I have just registered as I did a google to find "opening appointee current account"
This is because the current Appointee (Northamptonshire Council) are going to start charging for Appointee and Deputy services for there "customers", due to a £22m shortfall in gov. funding (we all know why....bank bailouts)
It took me an age to track down the current Appointee, due to change of address which we were not aware of...
I have read with interest all the comments and have downloaded BF56 form to fill in and it does state open account in your own name...
It is all very confusing because banks want the "proof" which I think you get as a result of sending in BF56 (giving bank account details) before the bank will open an account
I went to Halifax on 9th June 2012
The Customer Rep started talking about POA.....
In the meantime, the Council want to know the bank account details to "I will send our letter of relinquishment to The Pension Service."
So basically, I am going to open an account in my name and keep everything separate.
Thanks, for all the help on this site (it is now in my favs)
This is my first post and, as the title suggests, it may be a little complicated.
Will attempt to make it as succinct as possible but I really am very much in need
of advice and soon....
Sibling was looking after mum (diagnosed with AD). Sibling's care was becoming
increasingly questionable (mum's GP and nurse had "reservations") due to sibling's
drinking and general behaviour (not administering mum's medication etc). Earlier this year I started looking after mum in my flat.
As a result of this I am now in severe financial trouble due to my housing benefit having been stopped (couldn't prove my mother's income so council cancelled) and have a possession order against me next month. I myself am not in the best of health but my mind works, am totally sober and do not have a criminal record (unlike my sibling).
Needless to say me and my sibling are not on the best of terms.
Now, this is where it gets more complicated....
My mother was living overseas and her pensions and savings are abroad as a result.
She is fine with me looking after her and her affairs but, of course, I've had to explain to her that because of her memory problems (I try to keep the full implications of her diagnosis from her due to mood swings), it is not as simple as me just taking control of her affairs. I've explained on more than one occasion that I would have to seek a legal route.
I have virtually no money to go down a legal route (although understanding relatives overseas have chipped in very kindly) and the process could take a long time.
I was offered the option of appointeeship by someone from the council. However the full implications of this were not explained to me at the time. The problem I have with this is that whoever is appointed, they could veto certain things which I believe are absolutely necessary - sorting out the ownership of the house she was living in and repairs being carried out on that house.
Very briefly the house she lived in (abroad) is due to be transferred to the family. Papers are in a solicitor's office, ready to be signed. I do not stand to gain at the expense of other family members because my father died without making a will; mum would get the majority of the house and me and my sibling would get the rest divided and I'm fine with that, other than my sibling is not very responsible or honest. My sibling, as much as I do see eye to eye with them, shouldn't be entitled to less than me.
Reason why house is not owned by my family?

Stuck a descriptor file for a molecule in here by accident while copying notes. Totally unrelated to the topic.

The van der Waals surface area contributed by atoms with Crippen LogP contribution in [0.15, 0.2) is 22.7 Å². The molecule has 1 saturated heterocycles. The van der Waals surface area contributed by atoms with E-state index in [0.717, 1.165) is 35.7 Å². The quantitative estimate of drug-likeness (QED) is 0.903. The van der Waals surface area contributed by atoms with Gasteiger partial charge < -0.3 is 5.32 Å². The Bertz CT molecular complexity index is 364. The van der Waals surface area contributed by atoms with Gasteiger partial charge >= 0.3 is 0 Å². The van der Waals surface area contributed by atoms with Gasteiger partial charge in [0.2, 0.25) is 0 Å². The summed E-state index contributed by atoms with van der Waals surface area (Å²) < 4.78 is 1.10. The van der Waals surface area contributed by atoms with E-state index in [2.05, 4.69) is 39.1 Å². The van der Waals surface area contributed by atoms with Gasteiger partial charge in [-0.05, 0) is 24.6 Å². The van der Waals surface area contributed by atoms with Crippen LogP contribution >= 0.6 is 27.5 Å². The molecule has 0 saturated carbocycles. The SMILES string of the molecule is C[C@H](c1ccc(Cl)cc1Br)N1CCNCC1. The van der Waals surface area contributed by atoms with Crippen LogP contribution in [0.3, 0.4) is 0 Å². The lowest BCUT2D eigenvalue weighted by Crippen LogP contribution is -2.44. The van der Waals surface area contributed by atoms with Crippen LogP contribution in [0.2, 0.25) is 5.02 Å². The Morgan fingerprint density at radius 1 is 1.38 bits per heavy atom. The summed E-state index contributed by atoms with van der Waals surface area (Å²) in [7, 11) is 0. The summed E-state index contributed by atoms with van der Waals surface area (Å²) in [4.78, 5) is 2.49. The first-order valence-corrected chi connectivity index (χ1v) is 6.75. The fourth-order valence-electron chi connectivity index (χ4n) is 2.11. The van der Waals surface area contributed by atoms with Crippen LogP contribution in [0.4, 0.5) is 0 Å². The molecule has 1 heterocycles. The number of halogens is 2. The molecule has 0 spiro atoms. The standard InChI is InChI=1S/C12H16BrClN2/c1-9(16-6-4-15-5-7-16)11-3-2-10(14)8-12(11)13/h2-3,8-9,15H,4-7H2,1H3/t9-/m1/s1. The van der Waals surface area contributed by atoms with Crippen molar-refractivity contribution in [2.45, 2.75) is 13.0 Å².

Dad believed he bought a house but actually bought a strip of land - not the *actual* house.
The 'owners' are OK with transferring the property, by the way....
Anyway, point being is that if I had a cast iron guarantee that appointeeship would mean that ownership and repairs to the house would be sorted out, I'd go for it (assuming also that my rent arrears would be paid, of course). My mother is also not happy with the idea of appointeeship.
Simply, I cannot find an affordable legal way of looking after my mother's affairs, mostly which are overseas. And time is running out as regards the flat that we now live in.
Hi cantthinkofname (and I totally understand where you are coming from with that) and welcome to Talking Point.
I'm wondering if in fact when the person from the council mentioned appointeeship they were in fact talking about becoming a deputy? Becoming an appointee ONLY allows you deal with a person's state benefits such as pensions: it gives you no power over anything else such as property. And in fact the council is not responsible for giving you appointeeship - that would be down to the DWP.
If this is the case, that you are talking about deputyship, just let me know and we can start a new thread for you. (Or, of course, you can start your own).
I should however point out that even with deputyship, you probably wouldn't be able to manage your mother's overseas affairs - you would have to apply to the courts of the country in question to do this.
Volunteer moderator and former long distance carer.
“A test of a people is how it behaves toward the old. It is easy to love children. Even tyrants and dictators make a point of being fond of children. But the affection and care for the old, the incurable, the helpless are the true gold mines of a culture.”
Abraham J. Heschel
I have accounts with several banks. My mother had accounts with several others. When trying to manage her affairs when she was still alive, I found only one bank that posed no problems, was sympathetic and didn't ask my for anything unreasonable - the Halifax. When I got POA, they dealt with it with efficiency. When she died, the same. Since her death three years ago, other monies have come to light which meant I had to reopen accounts in the name of Executor. The Halifax was brill.
The other banks - RBS, Santander, Yorkshire, Derbyshire, Nat West,and others, made it such hard work.
Try the Halifax.